Or find a contestant you actually believe in….just sayin’…

  • zemla

    I’m 28, and frankly cursive is a waste, much more so for kids who have cells and ipads now as infants. I’m glad I know cursive, and take some pride in it not looking like scribbles, but from the viewpoint of the modern world it IS a waste….until one needs to communicate quietly, without electronics…

    I’m being only slightly sarcastic at the end, but look, if someone is 40 or 50+, maybe they took a typing class? Maybe you wrote more than you typed? Today it is the exact opposite, that’s all I’m trying to say here

  • zemla

    I’d agree with that, I remember junior/senior high kids in AP English using their finger to read aloud

  • Sammi De La Cruz

    C.C. is the continuing of the dumbing down of our education. In the given the root of -6 and 5 what is the correct equation. Not what of the 4 equation is the right one. We have stopped giving our children a real education I do not know when it started to get that way but it needs to stop. Our children should be getting everything they need to be knowledgeable about everything by the time they are finish with the 12 grade. They need more hours in school. We need to back in all of the stuff taking out of schools so our government could dumb us down. We need to stop helping other countries until we get our country back on track. Till all able body Americans are working, our school are teaching every thing that they taught in the past. There are ways to fix us but we need to get rid of all of the old guard in Congress for starters and vote in people who want to make American better.

  • nena

    Oh I understand, I worked at the Graduate level computer science dept. of a major, Ivy league university and it was all International students, Chinese and Indian mostly. in the big old midwestern state schools too. It’s been that way for a long time, though, since the 70s, 80s. common core just started, testing is not even being counted right now, for at least 3 years of implementation.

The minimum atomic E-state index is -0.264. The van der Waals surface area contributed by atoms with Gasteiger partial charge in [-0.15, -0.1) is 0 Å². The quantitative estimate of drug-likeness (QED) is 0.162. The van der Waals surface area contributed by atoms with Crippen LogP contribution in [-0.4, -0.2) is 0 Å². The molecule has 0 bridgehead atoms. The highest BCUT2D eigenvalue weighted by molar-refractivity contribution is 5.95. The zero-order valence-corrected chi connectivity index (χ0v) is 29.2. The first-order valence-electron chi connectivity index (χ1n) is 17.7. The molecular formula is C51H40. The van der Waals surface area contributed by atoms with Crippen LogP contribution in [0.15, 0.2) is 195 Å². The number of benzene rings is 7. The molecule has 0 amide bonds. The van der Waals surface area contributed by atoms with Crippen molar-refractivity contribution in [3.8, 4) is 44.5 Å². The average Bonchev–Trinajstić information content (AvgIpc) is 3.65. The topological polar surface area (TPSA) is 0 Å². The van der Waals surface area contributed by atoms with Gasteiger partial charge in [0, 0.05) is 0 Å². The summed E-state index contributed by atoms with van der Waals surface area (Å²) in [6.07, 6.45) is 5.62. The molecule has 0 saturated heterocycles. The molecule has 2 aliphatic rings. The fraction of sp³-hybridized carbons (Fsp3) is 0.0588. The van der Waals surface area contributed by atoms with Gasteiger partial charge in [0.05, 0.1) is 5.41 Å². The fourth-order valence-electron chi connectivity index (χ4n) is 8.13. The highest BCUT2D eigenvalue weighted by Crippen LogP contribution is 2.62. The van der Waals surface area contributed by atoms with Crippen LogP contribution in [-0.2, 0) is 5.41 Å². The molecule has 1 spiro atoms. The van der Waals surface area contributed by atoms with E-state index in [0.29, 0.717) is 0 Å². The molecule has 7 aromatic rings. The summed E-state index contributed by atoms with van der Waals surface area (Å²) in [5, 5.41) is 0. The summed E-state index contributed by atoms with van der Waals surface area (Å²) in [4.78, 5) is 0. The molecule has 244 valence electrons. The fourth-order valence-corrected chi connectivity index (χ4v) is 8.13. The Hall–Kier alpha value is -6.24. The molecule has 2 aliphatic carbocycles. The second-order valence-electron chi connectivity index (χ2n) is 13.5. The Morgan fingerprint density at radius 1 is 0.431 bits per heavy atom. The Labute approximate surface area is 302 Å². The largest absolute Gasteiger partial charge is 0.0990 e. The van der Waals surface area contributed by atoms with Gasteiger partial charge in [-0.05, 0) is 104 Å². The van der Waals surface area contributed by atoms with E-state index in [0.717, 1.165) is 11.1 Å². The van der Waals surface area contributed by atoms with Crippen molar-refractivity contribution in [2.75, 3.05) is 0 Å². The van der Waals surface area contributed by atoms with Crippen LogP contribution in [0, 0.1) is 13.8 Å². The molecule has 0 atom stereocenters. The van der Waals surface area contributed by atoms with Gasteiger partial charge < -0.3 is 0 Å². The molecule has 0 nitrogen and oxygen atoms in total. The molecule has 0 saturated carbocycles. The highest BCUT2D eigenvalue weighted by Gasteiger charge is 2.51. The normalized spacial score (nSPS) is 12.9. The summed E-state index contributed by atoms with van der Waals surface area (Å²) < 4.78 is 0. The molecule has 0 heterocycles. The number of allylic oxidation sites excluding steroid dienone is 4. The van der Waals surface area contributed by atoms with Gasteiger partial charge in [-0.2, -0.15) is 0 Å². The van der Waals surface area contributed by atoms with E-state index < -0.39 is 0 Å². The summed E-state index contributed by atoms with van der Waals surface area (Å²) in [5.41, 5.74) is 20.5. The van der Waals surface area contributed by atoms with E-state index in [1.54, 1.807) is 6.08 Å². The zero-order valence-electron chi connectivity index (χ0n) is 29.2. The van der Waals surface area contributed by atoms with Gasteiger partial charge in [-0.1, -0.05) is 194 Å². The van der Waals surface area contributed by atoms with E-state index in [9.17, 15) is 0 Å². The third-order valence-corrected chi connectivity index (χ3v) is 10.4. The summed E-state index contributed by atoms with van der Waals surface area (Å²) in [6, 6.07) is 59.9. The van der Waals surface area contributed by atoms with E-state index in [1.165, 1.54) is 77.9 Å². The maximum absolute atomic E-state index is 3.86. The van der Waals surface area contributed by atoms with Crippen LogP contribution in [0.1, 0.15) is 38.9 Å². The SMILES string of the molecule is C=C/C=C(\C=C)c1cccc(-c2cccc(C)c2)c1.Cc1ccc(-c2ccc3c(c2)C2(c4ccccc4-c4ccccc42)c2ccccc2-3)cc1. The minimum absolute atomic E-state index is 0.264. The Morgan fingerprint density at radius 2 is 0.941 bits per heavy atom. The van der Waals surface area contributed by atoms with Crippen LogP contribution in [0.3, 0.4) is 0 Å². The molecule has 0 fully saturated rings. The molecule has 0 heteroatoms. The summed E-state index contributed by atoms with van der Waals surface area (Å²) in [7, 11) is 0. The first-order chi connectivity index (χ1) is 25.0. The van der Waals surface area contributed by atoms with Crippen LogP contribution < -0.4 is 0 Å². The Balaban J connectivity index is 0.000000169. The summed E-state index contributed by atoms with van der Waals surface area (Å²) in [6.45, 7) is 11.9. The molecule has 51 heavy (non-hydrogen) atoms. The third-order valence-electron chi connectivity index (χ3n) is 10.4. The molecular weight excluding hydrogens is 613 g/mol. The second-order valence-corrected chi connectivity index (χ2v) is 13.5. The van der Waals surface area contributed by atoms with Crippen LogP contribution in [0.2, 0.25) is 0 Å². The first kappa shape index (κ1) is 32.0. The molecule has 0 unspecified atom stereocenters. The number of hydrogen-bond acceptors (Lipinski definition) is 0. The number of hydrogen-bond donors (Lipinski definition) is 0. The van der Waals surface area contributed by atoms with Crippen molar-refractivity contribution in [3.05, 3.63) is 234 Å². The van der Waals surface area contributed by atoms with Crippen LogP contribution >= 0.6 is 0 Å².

• Anonymous

    that says it all

  • tomcat709

    not to preach to the choir, but CC is as “Pink Floyd” says, our children are being taught to vote for the coming dictatorship in Washington, DC to just be “Another Brick In The (Their) Wall”

  • Anonymous

    Parents is a small Upstate New York have taken the local school board by storm over the ‘teaching of common core!’ With a population of less that 20,000 peolpe-over 5,000 parents raised their disapproval over common core at a recently held school board meeting!
    And it’s sad to report that some people have said to me ‘Well, if the teachers are teaching it–it must be a good thing!’
    Alot of parents still are way out of touch!

  • Guest

    we only need the DOE like we need a hole in our heads. The DOE is government control. I thought the states are supposed to be in charge of our schools. They all sold themselves out for a measly $140K. Who needs the education here????

  • Jo Oliver

    we need the DOE like we need a hole in our heads. Common Core is government control. I thought the local communities are supposed to be in control of what happens to OUR children. All who take it are selling themselves to the devil for a measly $140K. GOD Help us all!

  • Anonymous